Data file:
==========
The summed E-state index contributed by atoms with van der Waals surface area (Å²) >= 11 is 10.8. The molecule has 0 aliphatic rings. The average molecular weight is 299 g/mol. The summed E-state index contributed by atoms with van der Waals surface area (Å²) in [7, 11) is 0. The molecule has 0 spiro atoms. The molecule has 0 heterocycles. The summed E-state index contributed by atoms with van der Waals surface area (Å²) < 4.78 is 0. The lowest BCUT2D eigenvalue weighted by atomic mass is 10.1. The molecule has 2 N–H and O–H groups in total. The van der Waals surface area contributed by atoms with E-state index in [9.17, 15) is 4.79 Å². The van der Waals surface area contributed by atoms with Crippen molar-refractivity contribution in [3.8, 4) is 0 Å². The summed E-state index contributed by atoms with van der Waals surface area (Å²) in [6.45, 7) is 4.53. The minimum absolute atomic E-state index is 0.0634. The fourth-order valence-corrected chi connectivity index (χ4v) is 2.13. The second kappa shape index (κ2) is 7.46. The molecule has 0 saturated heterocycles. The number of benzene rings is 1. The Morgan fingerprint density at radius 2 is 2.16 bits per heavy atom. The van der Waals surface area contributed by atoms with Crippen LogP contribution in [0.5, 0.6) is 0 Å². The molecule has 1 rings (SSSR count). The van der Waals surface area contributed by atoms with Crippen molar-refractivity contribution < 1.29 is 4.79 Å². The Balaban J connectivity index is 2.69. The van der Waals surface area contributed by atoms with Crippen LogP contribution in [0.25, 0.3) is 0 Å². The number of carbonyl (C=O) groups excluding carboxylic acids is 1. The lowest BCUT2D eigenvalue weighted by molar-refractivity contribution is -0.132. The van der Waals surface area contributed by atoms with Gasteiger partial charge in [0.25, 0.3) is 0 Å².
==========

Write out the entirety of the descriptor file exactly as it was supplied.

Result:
The summed E-state index contributed by atoms with van der Waals surface area (Å²) >= 11 is 10.8. The molecule has 0 aliphatic rings. The average molecular weight is 299 g/mol. The summed E-state index contributed by atoms with van der Waals surface area (Å²) in [7, 11) is 0. The molecule has 0 spiro atoms. The molecule has 0 heterocycles. The summed E-state index contributed by atoms with van der Waals surface area (Å²) < 4.78 is 0. The lowest BCUT2D eigenvalue weighted by atomic mass is 10.1. The molecule has 2 N–H and O–H groups in total. The van der Waals surface area contributed by atoms with E-state index in [9.17, 15) is 4.79 Å². The van der Waals surface area contributed by atoms with Crippen molar-refractivity contribution in [3.8, 4) is 0 Å². The summed E-state index contributed by atoms with van der Waals surface area (Å²) in [6.45, 7) is 4.53. The minimum absolute atomic E-state index is 0.0634. The fourth-order valence-corrected chi connectivity index (χ4v) is 2.13. The second kappa shape index (κ2) is 7.46. The molecule has 0 saturated heterocycles. The number of benzene rings is 1. The Morgan fingerprint density at radius 2 is 2.16 bits per heavy atom. The van der Waals surface area contributed by atoms with Crippen LogP contribution in [0.5, 0.6) is 0 Å². The molecule has 1 rings (SSSR count). The van der Waals surface area contributed by atoms with Crippen molar-refractivity contribution < 1.29 is 4.79 Å². The Balaban J connectivity index is 2.69. The van der Waals surface area contributed by atoms with Crippen LogP contribution in [0.25, 0.3) is 0 Å². The number of carbonyl (C=O) groups excluding carboxylic acids is 1. The lowest BCUT2D eigenvalue weighted by molar-refractivity contribution is -0.132. The van der Waals surface area contributed by atoms with Gasteiger partial charge in [0.25, 0.3) is 0 Å².